It took two seconds for a Cleveland police officer to shoot and kill 12-year-old Tamir Rice for playing with a pellet gun, claiming he was in fear for his life.
But even six months after the controversial shooting that was captured on surveillance video last November, investigators have yet to interview the cop who shot and killed him, a man named Timothy Loehmann who has a history of emotional instability and disciplinary problems.
A man who should have never been hired.
However, that hasn’t stopped Loehmann and his partner, Frank Garmback, from asking a judge to delay a lawsuit filed by Rice’s family until after the “pending investigation” is complete.
Not that they’re doing anything to help that investigation along, refusing to speak to investigators about it.
Nevertheless, the Cuyahoga County Sheriff’s Office, which is handling the investigation, says it is almost done.
Sheriff Clifford Pinkney provided what he said was a timeline of the investigation, which his department took over in December before beginning its investigation “in earnest” in mid-February. He told reporters that he and his investigators had resolved to leave “zero stones unturned” when the investigation is handed to prosecutors.
The Gray family’s legal team criticized what it said was the torpid pace of the investigation and said the drawn-out process is fueling suspicions that a coverup is in the works.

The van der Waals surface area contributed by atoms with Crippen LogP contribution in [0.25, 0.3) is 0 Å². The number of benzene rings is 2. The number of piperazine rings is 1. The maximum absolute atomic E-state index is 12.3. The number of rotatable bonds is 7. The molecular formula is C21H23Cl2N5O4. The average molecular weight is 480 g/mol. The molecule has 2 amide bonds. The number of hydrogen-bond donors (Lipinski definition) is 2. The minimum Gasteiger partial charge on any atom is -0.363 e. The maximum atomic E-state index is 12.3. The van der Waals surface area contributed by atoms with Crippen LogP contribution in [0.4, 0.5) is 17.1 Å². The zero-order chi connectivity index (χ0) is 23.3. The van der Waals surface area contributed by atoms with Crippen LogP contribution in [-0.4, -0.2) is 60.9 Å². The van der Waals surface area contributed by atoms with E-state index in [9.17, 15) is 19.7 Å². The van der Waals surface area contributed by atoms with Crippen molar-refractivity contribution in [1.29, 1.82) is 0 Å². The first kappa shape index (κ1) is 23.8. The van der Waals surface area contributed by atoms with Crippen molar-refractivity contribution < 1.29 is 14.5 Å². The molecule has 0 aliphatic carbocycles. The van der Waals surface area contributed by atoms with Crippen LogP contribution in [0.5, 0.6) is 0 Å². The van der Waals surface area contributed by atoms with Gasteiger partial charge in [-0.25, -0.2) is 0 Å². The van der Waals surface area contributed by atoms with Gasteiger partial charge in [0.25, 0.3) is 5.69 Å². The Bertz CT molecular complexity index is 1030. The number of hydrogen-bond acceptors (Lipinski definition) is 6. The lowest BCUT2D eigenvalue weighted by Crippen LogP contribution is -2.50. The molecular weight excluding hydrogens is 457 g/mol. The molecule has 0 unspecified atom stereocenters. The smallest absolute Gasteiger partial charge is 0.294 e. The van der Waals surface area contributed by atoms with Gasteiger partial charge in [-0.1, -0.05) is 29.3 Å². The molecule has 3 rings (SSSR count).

“It’s been now spanning three seasons, going up on 6 months, and sometimes justice requires just a little more diligence,” family attorney Walter Madison said. “What can be taking so long when you have the entire event there on video? A crime fighter’s dream.”
It is obvious that investigators are doing their usual coverup to protect themselves from any liability, trying to paint Rice as a dangerous menace to society when he was just a kid playing with a toy gun.
A Nov. 29, 2012 letter contained in Tim Loehmann’s personnel file from the Independence Police Department says that during firearms qualification training he was “distracted” and “weepy.”
“He could not follow simple directions, could not communicate clear thoughts nor recollections, and his handgun performance was dismal,” according to the letter written by Deputy Chief Jim Polak of the Independence police.
The letter recommended that the department part ways with Loehmann, who went on to become a police officer with the Cleveland Division of Police.
“I do not believe time, nor training, will be able to change or correct the deficiencies,” Polak said.
Loehmann was forced to resign from the Independence Police Department in December 2012. He was then hired by the Cleveland Police Department in March 2014, which claims they never reviewed his personnel file, essentially placing the public at risk by handing him a badge and a gun.
Seconds after he shot Rice, his partner, Garmback, tackled the boy’s 14-year-old sister, who was running towards her brother, handcuffing her before stuffing her in the back of a patrol car.
Meanwhile, both cops did nothing to save the boy’s life.